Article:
So here’s your chance to step up and make your pet legal while the fees are still at their lower amount. The higher rates will take effect on July 1 so take advantage of this last month and get your dogs and cats caught up on their rabies shots and come in for a license (no late fee if you do this voluntarily!).

Think Inside the Box!

Think Inside the Box!

Is your cat having accidents around the house?  Not using the litterbox consistently?  Before you turn him into an outdoor cat (which doesn’t really solve the problem – just takes it out of the house) please give us a call.  As mentioned in another article, myself and another employee (Ash) are taking a 10-week course on solving cat behavior problems; and litterbox issues are a huge part of what we are learning.

As I learn more about all the things that can trigger a cat to stop using a litterbox, I am amazed to think that any cat does use it with any regularity!  It seems that cats are sensitive creatures and marking (with urine) is one of their coping mechanisms.  That along with a strong need to claim territory and make it “theirs” can lead to spraying problems.  Which is different, believe it or not, than inappropriate peeing!  Telling the difference can be tricky which is why we are taught to ask a lot of questions.  When do the accidents happen?  Where?  How long has it been happening?  Is the pee a puddle or a line?  Is it on vertical surfaces or horizontal?  Are there other animals in the home?  Any changes with the family – work schedules, people coming or gone, etc.?  Any one of these things could be the cause.

Of course, the big question is – when was the cat last at the veterinarian?  It’s important to first rule out any possible health issue.  A cat can’t help having accidents if she has a bladder infection!  And putting her outside is certainly not going to help that situation.  For male cats, little dribbles of urine could indicate a life-threatening blockage so it’s important to pay attention to those kinds of details.  Only after all possible medical issues have been ruled out do you focus on behavioral and environmental elements.

Cats can be finicky about their bathroom.  They are very clean animals and may refuse to use a dirty litterbox.  Even if you’ve just scooped it – if it hasn’t been washed out in weeks, it still smells dirty to them!  Putting a cover on it might help contain the smell from the rest of the house but that just makes it all the ickier to a cat whose sense of smell is thousands of times better than ours!  Some cats won’t pee and poop in the same box and some cats won’t share a box with another cat, especially if it’s just been used.  You never want that to be the reason for a mistake, so the rule is one box per cat – plus one!  And they need to be in various locations just in case part of the issue is that one cat is guarding the boxes.

There can be so many other issues with the box itself – how deep it is, the type of litter used, where the box is located, covered or uncovered, and so on that it’s really best to talk to someone with some base knowledge (won’t say we’re experts yet) to help you sort it out.  Making frequent random changes alone (for those of you who say you’ve already tried “everything”) can be a stressor and part of the problem!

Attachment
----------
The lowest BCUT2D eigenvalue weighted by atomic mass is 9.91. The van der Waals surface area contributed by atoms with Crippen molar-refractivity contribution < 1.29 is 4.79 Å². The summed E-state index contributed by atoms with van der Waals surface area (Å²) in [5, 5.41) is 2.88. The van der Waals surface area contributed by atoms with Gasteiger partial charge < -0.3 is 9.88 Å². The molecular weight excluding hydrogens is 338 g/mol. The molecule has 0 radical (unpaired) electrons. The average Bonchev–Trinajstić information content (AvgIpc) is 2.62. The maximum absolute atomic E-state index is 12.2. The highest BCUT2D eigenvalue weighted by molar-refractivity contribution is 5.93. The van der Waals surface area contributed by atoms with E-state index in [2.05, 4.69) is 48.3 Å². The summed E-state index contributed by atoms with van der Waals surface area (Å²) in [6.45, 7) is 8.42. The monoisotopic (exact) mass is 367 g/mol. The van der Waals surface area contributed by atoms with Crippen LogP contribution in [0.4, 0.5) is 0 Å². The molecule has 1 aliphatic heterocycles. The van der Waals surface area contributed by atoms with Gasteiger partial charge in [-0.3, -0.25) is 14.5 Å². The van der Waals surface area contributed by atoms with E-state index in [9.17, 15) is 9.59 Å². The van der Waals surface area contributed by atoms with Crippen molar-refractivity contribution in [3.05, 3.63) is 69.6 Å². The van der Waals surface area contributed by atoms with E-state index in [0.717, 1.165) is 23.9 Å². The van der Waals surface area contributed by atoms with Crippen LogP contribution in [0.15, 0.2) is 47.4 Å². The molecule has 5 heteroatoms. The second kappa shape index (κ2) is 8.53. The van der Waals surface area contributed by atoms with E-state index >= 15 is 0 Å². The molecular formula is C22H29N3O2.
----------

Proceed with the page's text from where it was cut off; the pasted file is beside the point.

If you’re dealing with a litterbox issue, please give us a call (584-1582, open Wed 1-6:30; Thur-Fri-Sat 1-5:30; Sun 1-4:30).  Ash and I would love to chat with you about what could be causing the problem and help brainstorm ways to solve it – without the cat being put outside or surrendered to the shelter.  Here’s where thinking inside the box is the right way!

Play with Your Cats!

Play with Your Cats!

Do you play with your cat?  I don’t mean the occasional toss of a paper wad or wiggling the fingers under the blanket.  Do you have regularly scheduled play sessions that gives your indoor cat an appropriate outlet for her energy and helps her meet her instincts to catch prey?  New studies are showing that this could be one of the major causes of most behavior issues we have with our pet cats.  I am taking a 10-week course on cat behavior, specifically designed to give the students the tools and information necessary to help people solve their cat behavior problems – everything from litter box issues, cat-to-cat aggression and other destructive or frustrating behaviors.  Start calling if you are having problems – the instructors would love us to work on real cases!  The first thing I’ve learned is about the importance of play.

If you think about our cats’ ancestors, and I’m only going back a couple of generations, not hundreds of years, they lived mostly outdoors (which wasn’t nearly as dangerous as it is today, but still shortened many cats’ lives) and spent a great deal of time stalking and hunting prey.  It is thought that a typical cat would need to catch 20 critters (bugs, birds and rodents) each day to meet their caloric needs.  The cat’s day would look like this:  hunt, eat, groom, nap – repeat.  Our spoiled indoor cats have it easy – full bowls of kibble whenever they are hungry and no threat of becoming the prey, getting hit by cars, or getting injured defending their territory.  But in contrast, without some creativity on the part of their parents, their lives are pretty dull.

Cats love routine and feel most secure in their familiar territory, but they do need some way to release their energy, especially young animals.  And this is where structured playtime with you comes in.  We need to meet their need to stalk and catch prey to both physically and mentally keep our pets stimulated and happy.  I’m not at all advocating releasing mice or crickets in your home!  There are many toys to choose from that will do the trick – if you take the time to use them properly.  Find toys that you can control (we’re talking interactive play here – you need to be involved!) like a fishing pole with a feather attached or a squeaky mouse.  You want to move the object in a way that will catch your cat’s attention and you will immediately notice when it does.  Every part of your docile pet kitty becomes a fierce hunter – the pupils dilate, the ears are forward and focused, the tail goes back and may swish back and forth, the cat lowers his body and slinks forward – and then he pounces!  Ta da!  A successful hunt – or not – depending on whose reflexes were quicker!